Kids without resumes



Children are all different but many savor just spending unscheduled time with you. ©Thinkstock

My daughter Acadia returned from school the other day, lamenting about her friends and their busy schedules. Every time we try to schedule a play date, it seems we need to book weeks down the road or squeeze a get-together between piano lessons, ballet and horseback riding. While conversing with the parents, I discovered some of these girls are playing three instruments. One girl is on three soccer teams and plays hockey.

Neither my daughter nor I want to get on board this crazy train where life is a series of tasks to check off a list. But that can leave her in the lurch, socially. What’s a parent and child to do in this era of kids who literally seem to be creating resumes before they have left elementary school? The simple answer: go with your gut. Back in the day, kids went outside and found friends to play with. We might have taken part in some activities but it is unlikely our parents had the time or the inclination to run us to every activity under the sun.

Tip #1 – Know Your Child

From what I have heard from my own three children and their friends, many kids today do not want to be booked all the time. If they have a passion for dance, sports or music, by all means encourage their pursuits. I am not suggesting kids have no scheduled activities. But it is the kids who ultimately are engaged in these activities so let them have some say in these choices.

Tip #2 – It’s OK to Say No Sometimes
When my oldest daughter was in fifth grade, I told her she could choose two activities at any one time during the school year. With three kids, it is impossible to have each one choose more than that. We have one car and my husband’s work schedule is often erratic. But Lily kept asking to join more groups. “This one only meets every other week (or once a month).” I foolishly relented and, after a short time, we were both stressed and grumpy from all the running around. It gets very hectic and expensive to have many activities; especially ones that require purchased gear. Make a rule you are comfortable with and stick to it. You’ll be glad you did.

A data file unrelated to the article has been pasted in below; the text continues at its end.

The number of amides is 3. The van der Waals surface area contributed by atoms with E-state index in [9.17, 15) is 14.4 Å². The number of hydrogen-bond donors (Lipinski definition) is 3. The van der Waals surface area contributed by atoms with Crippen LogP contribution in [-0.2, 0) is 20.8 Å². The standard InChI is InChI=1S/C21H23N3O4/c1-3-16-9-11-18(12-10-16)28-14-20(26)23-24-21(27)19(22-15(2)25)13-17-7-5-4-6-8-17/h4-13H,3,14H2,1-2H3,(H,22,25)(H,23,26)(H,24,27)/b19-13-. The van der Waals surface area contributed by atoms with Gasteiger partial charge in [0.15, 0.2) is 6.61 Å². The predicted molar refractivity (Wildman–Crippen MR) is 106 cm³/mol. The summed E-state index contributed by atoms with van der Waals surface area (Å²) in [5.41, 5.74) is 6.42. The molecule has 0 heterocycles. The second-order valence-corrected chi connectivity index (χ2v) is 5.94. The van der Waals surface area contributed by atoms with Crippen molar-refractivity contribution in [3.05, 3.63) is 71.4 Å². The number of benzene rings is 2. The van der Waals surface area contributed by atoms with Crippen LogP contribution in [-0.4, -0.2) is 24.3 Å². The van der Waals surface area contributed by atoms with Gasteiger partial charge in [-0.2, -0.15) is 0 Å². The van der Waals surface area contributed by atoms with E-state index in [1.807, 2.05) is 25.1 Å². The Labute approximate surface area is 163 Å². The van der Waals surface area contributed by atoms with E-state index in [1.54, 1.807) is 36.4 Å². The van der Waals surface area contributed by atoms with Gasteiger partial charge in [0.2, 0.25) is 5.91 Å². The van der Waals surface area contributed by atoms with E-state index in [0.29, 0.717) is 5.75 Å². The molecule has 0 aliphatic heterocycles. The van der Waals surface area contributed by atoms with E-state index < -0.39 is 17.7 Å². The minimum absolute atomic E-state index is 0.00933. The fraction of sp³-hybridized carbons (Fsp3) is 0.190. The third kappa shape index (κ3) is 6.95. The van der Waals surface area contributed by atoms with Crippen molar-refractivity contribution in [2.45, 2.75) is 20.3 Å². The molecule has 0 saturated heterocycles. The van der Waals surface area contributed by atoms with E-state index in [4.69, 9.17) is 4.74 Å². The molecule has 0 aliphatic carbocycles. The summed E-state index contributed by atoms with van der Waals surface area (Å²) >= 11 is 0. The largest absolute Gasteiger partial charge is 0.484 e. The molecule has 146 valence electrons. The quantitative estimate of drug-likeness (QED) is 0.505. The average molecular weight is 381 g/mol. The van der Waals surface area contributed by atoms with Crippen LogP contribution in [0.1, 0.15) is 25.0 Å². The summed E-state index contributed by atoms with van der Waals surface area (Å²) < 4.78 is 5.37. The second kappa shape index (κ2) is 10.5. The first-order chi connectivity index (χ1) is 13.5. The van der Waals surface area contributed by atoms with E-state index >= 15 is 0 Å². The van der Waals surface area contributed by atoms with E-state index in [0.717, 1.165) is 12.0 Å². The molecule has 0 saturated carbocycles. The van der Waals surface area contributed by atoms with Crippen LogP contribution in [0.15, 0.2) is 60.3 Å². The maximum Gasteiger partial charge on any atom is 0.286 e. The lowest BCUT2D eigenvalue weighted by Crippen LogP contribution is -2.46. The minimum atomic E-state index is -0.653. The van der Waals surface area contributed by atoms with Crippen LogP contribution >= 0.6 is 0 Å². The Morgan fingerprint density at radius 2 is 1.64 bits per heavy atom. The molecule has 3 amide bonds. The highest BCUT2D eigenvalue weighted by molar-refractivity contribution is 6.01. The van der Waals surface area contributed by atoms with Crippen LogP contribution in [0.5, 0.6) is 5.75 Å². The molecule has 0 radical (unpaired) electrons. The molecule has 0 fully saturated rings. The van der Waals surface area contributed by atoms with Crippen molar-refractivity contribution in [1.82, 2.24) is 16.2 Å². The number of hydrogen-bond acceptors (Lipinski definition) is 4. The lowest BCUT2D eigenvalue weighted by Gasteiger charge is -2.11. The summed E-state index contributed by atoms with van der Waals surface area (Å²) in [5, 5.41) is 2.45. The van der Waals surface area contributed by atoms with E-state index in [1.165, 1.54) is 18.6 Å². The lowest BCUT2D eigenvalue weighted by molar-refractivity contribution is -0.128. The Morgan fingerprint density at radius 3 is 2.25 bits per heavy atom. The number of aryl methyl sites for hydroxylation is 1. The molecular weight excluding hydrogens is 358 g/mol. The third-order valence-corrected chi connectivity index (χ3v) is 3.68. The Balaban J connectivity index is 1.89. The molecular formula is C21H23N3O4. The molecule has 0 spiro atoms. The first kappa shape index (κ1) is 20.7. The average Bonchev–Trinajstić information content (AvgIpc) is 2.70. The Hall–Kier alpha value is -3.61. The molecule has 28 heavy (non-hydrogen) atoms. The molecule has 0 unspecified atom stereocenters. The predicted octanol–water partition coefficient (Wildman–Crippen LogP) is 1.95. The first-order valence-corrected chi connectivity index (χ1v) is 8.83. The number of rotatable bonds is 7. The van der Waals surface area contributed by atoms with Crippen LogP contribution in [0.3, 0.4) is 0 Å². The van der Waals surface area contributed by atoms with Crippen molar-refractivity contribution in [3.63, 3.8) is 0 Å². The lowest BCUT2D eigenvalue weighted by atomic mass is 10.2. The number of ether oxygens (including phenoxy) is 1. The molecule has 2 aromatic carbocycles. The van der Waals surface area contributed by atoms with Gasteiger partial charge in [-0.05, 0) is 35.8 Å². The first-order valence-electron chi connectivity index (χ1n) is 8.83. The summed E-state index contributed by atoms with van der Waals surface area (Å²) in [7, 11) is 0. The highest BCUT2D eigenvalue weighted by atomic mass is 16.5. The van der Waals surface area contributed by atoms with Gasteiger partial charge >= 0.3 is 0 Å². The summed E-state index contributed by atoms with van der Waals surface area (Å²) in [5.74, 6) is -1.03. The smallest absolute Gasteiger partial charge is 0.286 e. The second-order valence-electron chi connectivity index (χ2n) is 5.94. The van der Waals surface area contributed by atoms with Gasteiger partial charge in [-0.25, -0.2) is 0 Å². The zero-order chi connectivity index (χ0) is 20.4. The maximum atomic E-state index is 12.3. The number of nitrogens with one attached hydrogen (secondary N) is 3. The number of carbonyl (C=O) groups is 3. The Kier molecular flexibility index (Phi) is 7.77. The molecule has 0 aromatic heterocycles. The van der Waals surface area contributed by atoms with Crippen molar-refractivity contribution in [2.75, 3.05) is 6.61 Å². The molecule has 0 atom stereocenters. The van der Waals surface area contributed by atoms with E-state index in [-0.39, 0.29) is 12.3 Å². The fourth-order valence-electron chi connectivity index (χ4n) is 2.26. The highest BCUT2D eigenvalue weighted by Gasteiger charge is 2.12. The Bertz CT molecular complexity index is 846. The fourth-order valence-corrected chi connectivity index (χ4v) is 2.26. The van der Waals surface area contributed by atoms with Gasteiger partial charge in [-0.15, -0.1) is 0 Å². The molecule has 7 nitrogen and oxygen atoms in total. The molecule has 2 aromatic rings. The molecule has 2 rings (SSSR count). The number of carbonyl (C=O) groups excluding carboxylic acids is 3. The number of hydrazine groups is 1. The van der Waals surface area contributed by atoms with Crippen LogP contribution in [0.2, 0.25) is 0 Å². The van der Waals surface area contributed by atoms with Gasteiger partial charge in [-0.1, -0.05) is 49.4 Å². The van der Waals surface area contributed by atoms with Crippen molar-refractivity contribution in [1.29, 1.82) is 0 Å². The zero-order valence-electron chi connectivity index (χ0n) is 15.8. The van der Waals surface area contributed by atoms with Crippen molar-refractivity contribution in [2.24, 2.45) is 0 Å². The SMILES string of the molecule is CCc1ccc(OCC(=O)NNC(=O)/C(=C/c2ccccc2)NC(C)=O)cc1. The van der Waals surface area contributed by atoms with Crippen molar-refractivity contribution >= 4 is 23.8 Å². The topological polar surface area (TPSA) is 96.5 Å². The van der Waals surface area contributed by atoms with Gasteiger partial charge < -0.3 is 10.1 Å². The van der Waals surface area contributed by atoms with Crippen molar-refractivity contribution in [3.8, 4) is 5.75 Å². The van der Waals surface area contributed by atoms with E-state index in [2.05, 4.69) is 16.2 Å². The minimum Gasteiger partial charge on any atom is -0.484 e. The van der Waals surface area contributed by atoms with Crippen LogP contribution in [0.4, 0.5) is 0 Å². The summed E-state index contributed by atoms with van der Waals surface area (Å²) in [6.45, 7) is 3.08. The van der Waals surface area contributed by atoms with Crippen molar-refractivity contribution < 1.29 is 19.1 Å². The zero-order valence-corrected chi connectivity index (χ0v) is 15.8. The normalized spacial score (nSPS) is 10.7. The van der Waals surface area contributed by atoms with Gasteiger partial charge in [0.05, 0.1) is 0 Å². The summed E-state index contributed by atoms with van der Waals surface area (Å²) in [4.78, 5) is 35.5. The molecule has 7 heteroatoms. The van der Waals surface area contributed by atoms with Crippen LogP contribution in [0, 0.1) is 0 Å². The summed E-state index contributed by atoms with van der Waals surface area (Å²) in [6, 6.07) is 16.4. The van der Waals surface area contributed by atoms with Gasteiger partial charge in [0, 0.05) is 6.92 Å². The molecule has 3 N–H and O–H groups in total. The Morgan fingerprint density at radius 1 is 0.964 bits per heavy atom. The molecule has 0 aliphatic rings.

I am not suggesting kids have no scheduled activities. But it is the kids who ultimately are engaged in these activities so let them have some say in these choices.

Tip #3 – Don’t Get Sucked Into Competition
As far as I can tell, a major impetus for creating über-kids is because we think if our kids are playing multiple sports, several instruments and doing other challenging activities, it reflects well on us as parents. Sitting on the sidelines at my daughter’s game this fall, I was shocked to hear the parents talking about tips for the SATs and whether to send their kids to private school as a way to get ahead in the college admissions process. Did I mention my daughter is 10? Comparing ourselves to everyone else may be human nature but it creates anxiety for both the parent and the child. To be sure, every child has strengths and weaknesses. We need to celebrate those strengths and encourage kids to explore the world—in their own pace and time. A good friend of mine called recently to ask me if I thought her son’s GPA was “good enough?” She had been sucked into the vortex of competitive parents. Turns out, he was the salutatorian of his senior class—and he wasn’t the nervous one. Take a step back before getting worked up about your children as compared to them…

Tip #4 – Enjoy the Time Together
It may sound painfully obvious, but one of the reasons we all got into this parenting business was to enjoy it. Playing a game of tic-tac-toe at the coffee shop with your 6 year old. Making spiced apple waffles with your teenaged son on a Saturday morning. Watching your daughter learn to dribble a basketball in the driveway. These are the moments to savor. We all know years pass so quickly with kids. Your young children are thrilled just spending time with you, without having a specific plan or agenda. Is letting kids pursue their interests part of your job as a parent? Absolutely. Is it just as important to let your children be children and not worry about having a resume yet? You bet.

And while this does not solve the problem of friends who are so “scheduled” it is difficult to find time to hang out, maybe they will also get the idea sometimes less is more.

ALICIA KLEPEIS is a freelance writer from New York.


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